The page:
monolith's user avatar
  • 143
6 votes
1 answer
369 views

Why was the Same-origin policy originally introduced (before XMLHttpRequest)?

As I understand it, the Same-origin policy (SOP) basically prevents a script in a web page from obtaining or sending information from/to a different domain. I understand that this is important to ...
sleske's user avatar
  • 1,634
1 vote
0 answers
439 views

Do best practices eliminate the need for a CSRF token when writing an API server?

I realize that OWASP recommends CSRF tokens but I rarely see them used with public standalone HTTP APIs. This would seem to indicate that they're not always necessary. To make this a little more ...
Alan Plum's user avatar
  • 111
1 vote
1 answer
869 views

Same origin policy for CSRF attack?

Per mine understanding, by default same origin policy(SOP) is enabled by default by all browsers. This means that a web browser permits scripts contained in a first web page to access data in a ...
user3198603's user avatar
44 votes
7 answers
6k views

Will the same JavaScript fetched by HTTP and HTTPS be cached separately by the browser?

Say that a web server supports both HTTP and HTTPS. If a browser fetches the same JavaScript with a HTTP GET and a HTTPS GET, and the JavaScript is cache-able, will the browser cache two copies of the ...
SamTest's user avatar
  • 715
1 vote
2 answers
10k views

Why is it not possible to spoof referer and origin header with XHR?

Technically speaking, it is possible to spoof both headers using an intercepting proxy but that's useless because we are doing it ourselves as an attacker. When we send an ajax request using JS from ...
user12507230's user avatar
0 votes
1 answer
175 views

Remote extraction of passwords from browser password managers

I'm writing an essay about "Browser Password Managers". As part of this I have to write about vulnerabilities and exploits. I stumbled across the following scientific paper from 2013: "Password ...
Toni's user avatar
  • 1
0 votes
2 answers
280 views

Can JavaScript from different origins communicate securely

I want to know if there is a way for JS from one Origin to delegate a task to JS from another origin in a secure way. The use case is to have a JS Agent from the users' home origin use the ...
bblfish's user avatar
  • 455
1 vote
1 answer
493 views

Who can access the X-CSRF token?

I'm really confused about a CSRF token implementation in a Spring web app that I've inherited. Basically, everyone can request the token by looking at what Spring Security filters do: http ...
phantasos's user avatar
1 vote
1 answer
538 views

Difficulty understanding SOP and CSRF

As said here, a CSRF attack has little to do with SOP. However, on the OWASP CSRF page it is said that Fortunately, this request will not be executed by modern web browsers thanks to same-origin ...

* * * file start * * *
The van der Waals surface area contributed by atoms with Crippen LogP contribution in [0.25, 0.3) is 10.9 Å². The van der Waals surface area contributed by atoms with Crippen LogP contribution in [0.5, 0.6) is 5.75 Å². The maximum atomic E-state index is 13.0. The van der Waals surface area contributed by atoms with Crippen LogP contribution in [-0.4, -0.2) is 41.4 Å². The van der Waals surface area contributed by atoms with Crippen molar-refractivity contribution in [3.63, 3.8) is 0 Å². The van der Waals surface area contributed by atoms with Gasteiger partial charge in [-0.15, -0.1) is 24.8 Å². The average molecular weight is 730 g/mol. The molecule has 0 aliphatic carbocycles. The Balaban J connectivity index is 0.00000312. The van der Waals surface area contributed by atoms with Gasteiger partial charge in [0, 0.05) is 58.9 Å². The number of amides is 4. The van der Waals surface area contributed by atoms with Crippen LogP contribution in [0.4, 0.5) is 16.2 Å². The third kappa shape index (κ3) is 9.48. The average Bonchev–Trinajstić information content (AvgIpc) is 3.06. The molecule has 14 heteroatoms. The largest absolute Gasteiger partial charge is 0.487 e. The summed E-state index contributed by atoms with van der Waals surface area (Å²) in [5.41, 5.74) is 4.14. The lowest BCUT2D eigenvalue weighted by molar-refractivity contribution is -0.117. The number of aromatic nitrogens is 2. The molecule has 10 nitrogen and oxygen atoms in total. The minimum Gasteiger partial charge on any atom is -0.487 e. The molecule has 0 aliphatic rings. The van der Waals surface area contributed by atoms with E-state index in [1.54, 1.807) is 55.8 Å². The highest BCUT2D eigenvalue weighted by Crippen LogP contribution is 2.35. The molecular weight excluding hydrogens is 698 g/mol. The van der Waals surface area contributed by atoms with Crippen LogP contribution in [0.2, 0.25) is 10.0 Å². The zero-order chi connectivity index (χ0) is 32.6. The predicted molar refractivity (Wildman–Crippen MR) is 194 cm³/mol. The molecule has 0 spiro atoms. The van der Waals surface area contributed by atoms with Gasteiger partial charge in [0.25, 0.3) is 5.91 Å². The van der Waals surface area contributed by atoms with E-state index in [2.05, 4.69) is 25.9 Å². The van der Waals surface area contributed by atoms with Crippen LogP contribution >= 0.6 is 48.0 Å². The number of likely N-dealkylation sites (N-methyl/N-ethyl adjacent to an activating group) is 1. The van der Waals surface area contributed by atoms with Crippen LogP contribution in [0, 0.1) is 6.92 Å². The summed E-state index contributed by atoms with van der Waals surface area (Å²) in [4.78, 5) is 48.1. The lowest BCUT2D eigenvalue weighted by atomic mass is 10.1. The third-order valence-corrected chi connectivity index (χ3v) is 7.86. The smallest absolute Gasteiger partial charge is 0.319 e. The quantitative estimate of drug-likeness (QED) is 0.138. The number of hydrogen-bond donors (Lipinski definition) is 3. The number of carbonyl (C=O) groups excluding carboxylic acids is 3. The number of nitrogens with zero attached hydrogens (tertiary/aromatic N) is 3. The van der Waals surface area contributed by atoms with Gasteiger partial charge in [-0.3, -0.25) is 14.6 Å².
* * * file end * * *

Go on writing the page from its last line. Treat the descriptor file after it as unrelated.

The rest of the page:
Sumanto Dinar's user avatar
5 votes
1 answer
1k views

Why are web font resource requests not no-cors?

CSS, JS, images etc are all fetched as no-cors. What's different about web fonts? Per the spec: For font loads, user agents must use the potentially CORS-enabled fetch method defined by the [FETCH]...
Adam Williams's user avatar
1 vote
2 answers
427 views

Are subdomains secure from one another if they are on separate servers?

I'm writing an application (example.com) that gives users their own sub-domains to run arbitrary user applications off of (user.example.com). Each user application will be run on separate servers ...
sahil's user avatar
  • 111
1 vote
1 answer
244 views

How can the Same Origin Policy protect the user in times of CORS headers?

How can the Same origin policy protect something if you can bypass it via Cross Origin Resource Sharing headers? And why are those assigned by the server which is tried to access and not by the user? ...
Hakim's user avatar
  • 113
0 votes
2 answers
3k views

CORS Anywhere to bypass CSRF protection

CORS Anywhere helps with accessing data from other websites that is normally forbidden by the Same origin policy of Web browsers. Can CORS Anywhere be used to bypass CSRF protection? Reason to ask ...
user11177344's user avatar
0 votes
1 answer
843 views

DNS Spoofing Detection with JavaScript

I've came across an interesting question today - how can a JavaScript detect that a DNS Spoofing attack has been made against the client its running upon? Scenario: Edit: wrong scenario was ...
albeck's user avatar
  • 101
0 votes
1 answer
127 views

Custom JavaScript injection allowed in DOM of other origins [closed]

I am performing a security research on a development framework for thick client & mobile applications. The framework allows developers to inject custom JavaScript in the DOM of any origin. This ...
Aditya Chaudhary's user avatar
2 votes
3 answers
2k views

How can the Cookie-to-header-token CSRF protection technique be thwarted by permissive CORS origin header?

According to https://en.wikipedia.org/wiki/Cross-site_request_forgery#Cookie-to-header_token The protection provided by this technique can be thwarted if the target website disables its same-...
Eran Medan's user avatar
1 vote
1 answer
3k views

How can I securely disable CSRF validation for native clients when browser clients access the same API?

I have an API endpoint that is accessible by both native (console, mobile apps) and Javascript based clients. How do I ensure that the CSRF AntiForgeryToken is only invoked during Javascript calls? ...
makerofthings7's user avatar